Food On A Plate Shouldn't Move : Krulwich Wonders... Why does this dead octopus dance on your dinner plate when you pour soy sauce on it? Grab your fork, some salt and a sturdy seat, and get ready for some post-mortem antics.

Food On A Plate Shouldn't Move

There should be a law that says food on a plate shouldn't move.

Especially when you're about to eat it.

But this food in the video below? It moves. Oh boy, does it move. And thereby hangs a tale.

(And before you watch, a warning: the squid you're about to see is dead. Completely, totally dead, like a steak...and yet...)


Let me say this one more time, the squid (head removed, tentacles left on) was killed, like a lobster, just before the meal was served. If you eat animals, this squid died the way cows, fish and birds die; to feed us. Nothing especially cruel in that. But being dead, how come it "danced" off the plate?

Blame the soy sauce.

Soy sauce, rich in salt, caused its muscle cells to fire. To get motion, add sauce.

Because this squid was just killed, its muscle cells were still intact and operational. A live squid moves it tentacles by sending an electrical command from its brain to its muscles. The commands say "contract" or "relax." But since this animal lost its head, its brain can't send signals. Salt acts as a substitute.

Extra sodium (the salt) sends ions to the cell that trigger the cell to open up, creating a cascade of chemical activities that causes the cell to fire, so the muscle twitches. That's why the camera person keeps pouring soy sauce on those tentacles.

You can do the same thing with frog legs (which totally amazed people 200 years ago.

Getting dead frog legs to dance was one of the 18th century's most talked about science experiments.) Here's a modern, salty version, and it's still pretty creepy.


The first time this was done, it was an accident. Luigi Galvani, a professor in Bologna, was playing around with electricity, not salt. He had placed a frog's leg on an electrically wired surface attached to two batteries and when he accidently touched an inner nerve with his scalpel, "its muscles not only contracted violently," says historian Patricia Fara, they also "kept time with sparks being discharged from the machine."

The frog looked frighteningly alive as long as the current flowed. Galvani was among the first to see that electricity can move through the moist, muscle tissue of the frog, but the frog was only an hors d'oeuvre. People have imaginations. People are ghouls.

Wikimedia Commons
A galvanised corpse.
Wikimedia Commons

Ten years later, (you know this is coming) someone tried this on a human. A dead one. Here's Professor Fara's description:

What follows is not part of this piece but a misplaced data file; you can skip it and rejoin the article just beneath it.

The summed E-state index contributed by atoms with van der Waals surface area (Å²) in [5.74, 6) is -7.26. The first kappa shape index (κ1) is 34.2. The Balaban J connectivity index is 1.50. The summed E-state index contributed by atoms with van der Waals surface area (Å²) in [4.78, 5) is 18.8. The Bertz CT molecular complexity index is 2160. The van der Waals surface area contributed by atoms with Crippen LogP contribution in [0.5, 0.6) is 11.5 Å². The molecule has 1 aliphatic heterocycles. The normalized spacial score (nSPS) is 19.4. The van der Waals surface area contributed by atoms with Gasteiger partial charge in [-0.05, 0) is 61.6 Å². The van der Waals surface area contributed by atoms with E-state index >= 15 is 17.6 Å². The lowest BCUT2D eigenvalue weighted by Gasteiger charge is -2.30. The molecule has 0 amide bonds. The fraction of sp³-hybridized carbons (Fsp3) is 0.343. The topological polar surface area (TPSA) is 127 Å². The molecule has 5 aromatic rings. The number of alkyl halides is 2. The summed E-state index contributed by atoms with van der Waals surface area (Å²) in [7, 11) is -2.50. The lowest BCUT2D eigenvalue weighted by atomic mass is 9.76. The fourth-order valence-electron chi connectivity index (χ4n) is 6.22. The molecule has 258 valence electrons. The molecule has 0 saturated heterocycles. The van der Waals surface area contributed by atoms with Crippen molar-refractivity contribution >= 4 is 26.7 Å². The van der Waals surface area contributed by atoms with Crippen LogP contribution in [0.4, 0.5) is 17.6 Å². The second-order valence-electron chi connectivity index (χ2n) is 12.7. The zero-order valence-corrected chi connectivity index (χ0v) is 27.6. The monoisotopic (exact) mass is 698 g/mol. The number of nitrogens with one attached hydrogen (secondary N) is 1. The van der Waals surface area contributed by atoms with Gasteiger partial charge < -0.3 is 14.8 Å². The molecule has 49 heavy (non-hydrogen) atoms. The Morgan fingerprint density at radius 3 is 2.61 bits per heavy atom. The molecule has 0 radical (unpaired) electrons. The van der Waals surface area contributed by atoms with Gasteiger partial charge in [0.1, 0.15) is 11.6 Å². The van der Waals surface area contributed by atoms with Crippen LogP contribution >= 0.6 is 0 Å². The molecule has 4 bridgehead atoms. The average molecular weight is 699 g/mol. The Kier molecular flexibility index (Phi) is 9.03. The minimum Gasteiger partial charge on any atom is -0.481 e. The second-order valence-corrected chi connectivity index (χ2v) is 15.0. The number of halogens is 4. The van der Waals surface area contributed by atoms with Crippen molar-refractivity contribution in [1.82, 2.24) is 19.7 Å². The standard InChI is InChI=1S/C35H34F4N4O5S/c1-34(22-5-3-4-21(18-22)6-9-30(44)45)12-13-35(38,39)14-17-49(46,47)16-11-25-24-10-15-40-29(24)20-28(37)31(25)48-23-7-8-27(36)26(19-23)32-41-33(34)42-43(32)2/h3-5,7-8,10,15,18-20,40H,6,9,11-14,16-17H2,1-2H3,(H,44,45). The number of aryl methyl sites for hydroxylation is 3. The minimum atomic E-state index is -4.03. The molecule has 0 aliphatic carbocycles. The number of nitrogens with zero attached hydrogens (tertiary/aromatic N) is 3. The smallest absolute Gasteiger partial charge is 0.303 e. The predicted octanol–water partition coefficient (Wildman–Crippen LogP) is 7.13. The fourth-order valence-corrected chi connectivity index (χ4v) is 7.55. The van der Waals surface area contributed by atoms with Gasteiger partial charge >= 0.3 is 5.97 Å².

On a cold morning in January 1803, George Forster, a convicted murderer, was hanged at Newgate [in London]. After an hour, his body was taken down from the gallows and handed over to a visiting physics professor, who staged an imposing demonstration.

Watched by fascinated surgeons, the professor linked the prostrate corpse to a through battery with metal plates and wires. First he worked on Forster's face. When the current started to flow, the dead jaws quivered and one eye leered open. As the experiment proceeded, Forster's clenched fist rose into the air. Then his legs started to kick back violently and his back arched. Some bystanders thought that Forster was being restored to life.

Woah! This kind of thing attracts attention. All over Europe people wondered about the power of electricity to heal or give life to dead things. The poet Percy Shelly excitedly asked his friends what extraordinary effects might be achieved by a giant battery "of colossal magnitude, a well-arranged system of hundreds of metallic plates."

His wife, Mary Shelley, was wondering the same thing. And for sheer drama, her version, published in 1818, takes us from science straight to awe:

It was on a dreary night of November, that I beheld the accomplishment of my toils. With an anxiety that almost amounted to agony, I collected the instruments of life around me, that I might infuse a spark of being into the lifeless thing that lay at my the glimmer of the half-extinguished light, I saw the dull yellow eye of the creature open; it breathed hard, and a convulsive motion agitated its limbs.

Makes a single squid dancing on a bowl of rice seem almost boring, doesn't it?

Patricia Fara's account of early experiments with electricity is called An Entertainment for Angels: Electricity in the Enlightenment (Columbia University Press, 2002). The Mary Shelley quotation is from her novel, Frankenstein. The dish featured in the video is a mix of salmon, seaweed and caviar — topped off with squid. It's commonly served in Hakodate, a northern Japanese town (hit hard by the recent tsunami). The dancing presentation, is, according to Food Japan, a new marketing ploy introduced by a single, publicity savvy restaurant, Ikkatei Tabiji, in Hokodate. They charge 2,000 yen per serving. That's about $24.40. After the dance, the squid is removed, sliced and re-served. This dish has a name. It's called "Odori-Don," and the reviewer who went there said it had a "morbid suck the inside of your mouth." Yuck. Food Japan suggests that because cephalopods (including squid) have a well-distributed nervous system, their muscle cells might be more robust and twitch longer. I don't know.